Chemical name. 
Trimethyltetradecylammonium bromide mixture with dodecyltrimethylammonium bromide and hexadecyltrimethylammonium bromide; cetrimide; CAS Reg. No. 8044-71-1. 

Description. 
A white or almost white, voluminous, free-flowing powder; odour, slight, characteristic. 

Solubility. 
Freely soluble in water and ethanol (~750 g/l) TS; practically insoluble in ether R. Category. 
Antimicrobial preservative. 

Storage. 
Cetrimide should be stored in a well-closed container. 
Requirements Definition. 
Cetrimide is a mixture consisting mainly of tetradecyltrimethylammonium bromide together with smaller amounts of dodecyltrimethylammonium bromide and hexadecyltrimethylammonium bromide. 
Cetrimide contains not less than 96.0% and not more than the equivalent of 101.0% of alkyltrimethylammonium bromides, calculated as C17H38BrN (relative molecular mass = 336.4) and with reference to the dried substance. 

Identity tests 
A. Dissolve 5 mg in 5 mL of phosphate buffer, pH 8.0, TS. 
Dip a strip of methyl green/iodomercurate paper R into the solution. 
Similarly prepare a blank solution without the Cetrimide being examined. 
After 5 minutes withdraw the strip of paper from the tube; the solution to be tested shows a darker greenish blue colour than the blank solution. 

B. Dissolve 0.2 g in 10 mL of carbon-dioxide-free water R and shake; a voluminous froth is produced. (Keep the mixture for test C.) C. 
The solution prepared above yields reaction A described under 2.1 General identification tests as characteristic of bromides. 
Amines and amine salts. 
Dissolve 5 g in 30 mL of a mixture of 1 volume of hydrochloric acid (1 mol/l) VS and 99 volumes of methanol R and add 100 mL of 2-propanol R. 
Slowly pass a stream of nitrogen R through the solution. 
Gradually add 15 mL of tetrabutylammonium hydroxide (0.1 mol/l) VS and titrate potentiometrically, recording a titration curve; the volume of titrant added between the two points of inflexion is not larger than 2.0 mL.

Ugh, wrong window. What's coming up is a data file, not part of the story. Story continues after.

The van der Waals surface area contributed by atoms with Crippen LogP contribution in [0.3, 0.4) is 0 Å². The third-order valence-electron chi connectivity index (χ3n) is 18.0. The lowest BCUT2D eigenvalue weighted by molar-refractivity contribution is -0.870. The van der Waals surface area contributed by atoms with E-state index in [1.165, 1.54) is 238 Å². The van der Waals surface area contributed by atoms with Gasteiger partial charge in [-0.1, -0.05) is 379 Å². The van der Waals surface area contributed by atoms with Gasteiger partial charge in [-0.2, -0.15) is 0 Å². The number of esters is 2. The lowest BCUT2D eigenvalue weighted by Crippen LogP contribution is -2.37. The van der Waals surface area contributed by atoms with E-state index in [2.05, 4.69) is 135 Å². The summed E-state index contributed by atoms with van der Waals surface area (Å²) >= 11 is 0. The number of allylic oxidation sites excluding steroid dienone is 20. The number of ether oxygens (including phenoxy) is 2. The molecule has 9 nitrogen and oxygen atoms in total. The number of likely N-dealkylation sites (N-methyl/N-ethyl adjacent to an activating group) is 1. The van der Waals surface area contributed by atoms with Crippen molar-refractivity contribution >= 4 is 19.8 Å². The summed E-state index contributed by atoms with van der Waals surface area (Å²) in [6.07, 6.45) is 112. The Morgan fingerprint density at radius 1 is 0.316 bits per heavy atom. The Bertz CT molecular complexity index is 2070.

Sulfated ash. Not more than 5.0 mg/g. Loss on drying. 
Dry at 105 °C for 2 hours; it loses not more than 20 mg/g. 
Acidity or alkalinity. Dissolve 1 g in 50 mL of carbon-dioxide-free water R and add 0.1 mL of bromocresol purple/ethanol TS; not more than 0.1 mL of hydrochloric acid (0.1 mol/l) VS or 0.1 mL of sodium hydroxide (0.1 mol/l) VS is required to obtain the midpoint of the indicator (grey). 

Assay. 
Dissolve about 2 g, accurately weighed, in 100 mL of water. 
Transfer 25 mL to a separating funnel, add 25 mL of chloroform R, 10 mL of sodium hydroxide (0.1 mol/l) VS, and 10 mL of a freshly prepared solution containing 5 g of potassium iodide R in 100 mL of water. 
Shake well, allow to separate, and discard the chloroform layer. 
Shake the aqueous layer with three quantities, each of 10 mL, of chloroform R, and discard the chloroform layers. 
Add 40 mL of hydrochloric acid (~420 g/l) TS, allow to cool, and titrate with potassium iodate (0.05 mol/l) VS until the deep brown colour is almost discharged. 
Add 2 mL of chloroform R and continue the titration, shaking vigorously, until the colour of the chloroform layer no longer changes. Repeat the procedure with a mixture of 10 mL of the above freshly prepared solution of potassium iodide, 20 mL of water, and 40 mL of hydrochloric acid (~420 g/l) TS and make any necessary corrections. 
Each mL of potassium iodate (0.05 mol/l) VS is equivalent to 33.64 mg of C17H38BrN. 

Cetrimide (Cetrimidum) Page 1 of 1 The International Pharmacopoeia - Ninth Edition, 2019 Cetrimide (Cetrimidum)